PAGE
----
Radiation: Energy sent out in the form of waves or particles.
Ionization: The ability of high-energy radiation to displace electrons from atoms and cause matter through which it passes to become electrically charged.
Nonionizing radiation: Long wavelength, low frequency, low energy form. Examples: ultraviolet rays, visible rays, infrared rays, radio waves, microwaves, lasers, ultrasound, NMR systems. Ionizing radiation: Short wavelength, high frequency, high energy forms. Emitted from unstable forms of elements called radioisotopes. Examples: x-rays and gamma rays. Half-life: Period of time it takes for a radioisotope to lose half of its radioactivity.
Isotope: A variation of an element with a different number of neutrons in the nucleus. All isotopes of an element have the same number of protons; differing neutrons give isotopes of the same element different atomic weights. Decay (disintegration): Unstable isotopes spontaneously transform in order to reach a more stable configuration; may involve the release of ionizing radiation.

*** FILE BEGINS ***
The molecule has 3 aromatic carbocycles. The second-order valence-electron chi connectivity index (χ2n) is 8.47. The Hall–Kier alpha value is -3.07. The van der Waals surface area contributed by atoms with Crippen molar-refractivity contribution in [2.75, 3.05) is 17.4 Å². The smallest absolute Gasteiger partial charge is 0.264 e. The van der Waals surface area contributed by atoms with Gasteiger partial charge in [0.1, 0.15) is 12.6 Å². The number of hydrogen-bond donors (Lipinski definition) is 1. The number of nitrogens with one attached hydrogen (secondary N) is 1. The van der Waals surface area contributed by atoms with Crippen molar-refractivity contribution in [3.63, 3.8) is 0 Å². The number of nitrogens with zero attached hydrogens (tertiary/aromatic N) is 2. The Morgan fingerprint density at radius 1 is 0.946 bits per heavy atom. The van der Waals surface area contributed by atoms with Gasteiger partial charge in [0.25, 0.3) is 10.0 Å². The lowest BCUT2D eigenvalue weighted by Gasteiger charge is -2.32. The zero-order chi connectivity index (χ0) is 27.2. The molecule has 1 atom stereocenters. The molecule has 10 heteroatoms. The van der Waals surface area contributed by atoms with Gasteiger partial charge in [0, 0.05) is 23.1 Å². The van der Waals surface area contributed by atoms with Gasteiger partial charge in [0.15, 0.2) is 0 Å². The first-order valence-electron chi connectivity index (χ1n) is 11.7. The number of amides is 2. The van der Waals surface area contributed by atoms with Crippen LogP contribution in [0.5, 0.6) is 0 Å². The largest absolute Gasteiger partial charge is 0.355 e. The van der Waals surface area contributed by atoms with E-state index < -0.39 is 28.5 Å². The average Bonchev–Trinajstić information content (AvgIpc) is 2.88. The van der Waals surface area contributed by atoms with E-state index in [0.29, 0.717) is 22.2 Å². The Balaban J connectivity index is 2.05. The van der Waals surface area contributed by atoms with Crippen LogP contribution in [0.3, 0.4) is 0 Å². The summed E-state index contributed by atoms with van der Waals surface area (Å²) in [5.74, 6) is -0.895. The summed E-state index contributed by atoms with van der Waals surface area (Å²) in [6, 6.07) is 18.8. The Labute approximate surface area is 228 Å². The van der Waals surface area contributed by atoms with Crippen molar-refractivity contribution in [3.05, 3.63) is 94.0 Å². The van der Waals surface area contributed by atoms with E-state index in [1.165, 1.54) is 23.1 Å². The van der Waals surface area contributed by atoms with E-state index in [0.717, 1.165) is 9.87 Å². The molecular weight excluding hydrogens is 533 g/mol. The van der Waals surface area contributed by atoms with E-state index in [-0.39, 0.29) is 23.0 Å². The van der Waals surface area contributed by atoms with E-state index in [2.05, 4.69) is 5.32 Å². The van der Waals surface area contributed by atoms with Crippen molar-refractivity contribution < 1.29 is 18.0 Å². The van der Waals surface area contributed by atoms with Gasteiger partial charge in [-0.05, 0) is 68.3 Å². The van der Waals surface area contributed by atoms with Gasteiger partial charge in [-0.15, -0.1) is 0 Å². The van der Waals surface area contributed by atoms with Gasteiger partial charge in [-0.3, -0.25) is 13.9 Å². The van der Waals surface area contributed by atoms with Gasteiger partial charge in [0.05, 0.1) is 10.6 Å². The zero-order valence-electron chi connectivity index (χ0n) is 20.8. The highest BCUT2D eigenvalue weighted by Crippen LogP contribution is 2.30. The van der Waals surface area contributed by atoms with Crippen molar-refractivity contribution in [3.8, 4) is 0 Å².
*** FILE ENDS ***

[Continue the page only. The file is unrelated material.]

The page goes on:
Radioisotope: Isotope that releases ionizing radiation during its decay.
Criticality: The chain reaction of fissionable atoms that results in the release of energy. Basic operating principle behind fusion bombs and nuclear reactors; an efficient means of generating energy.
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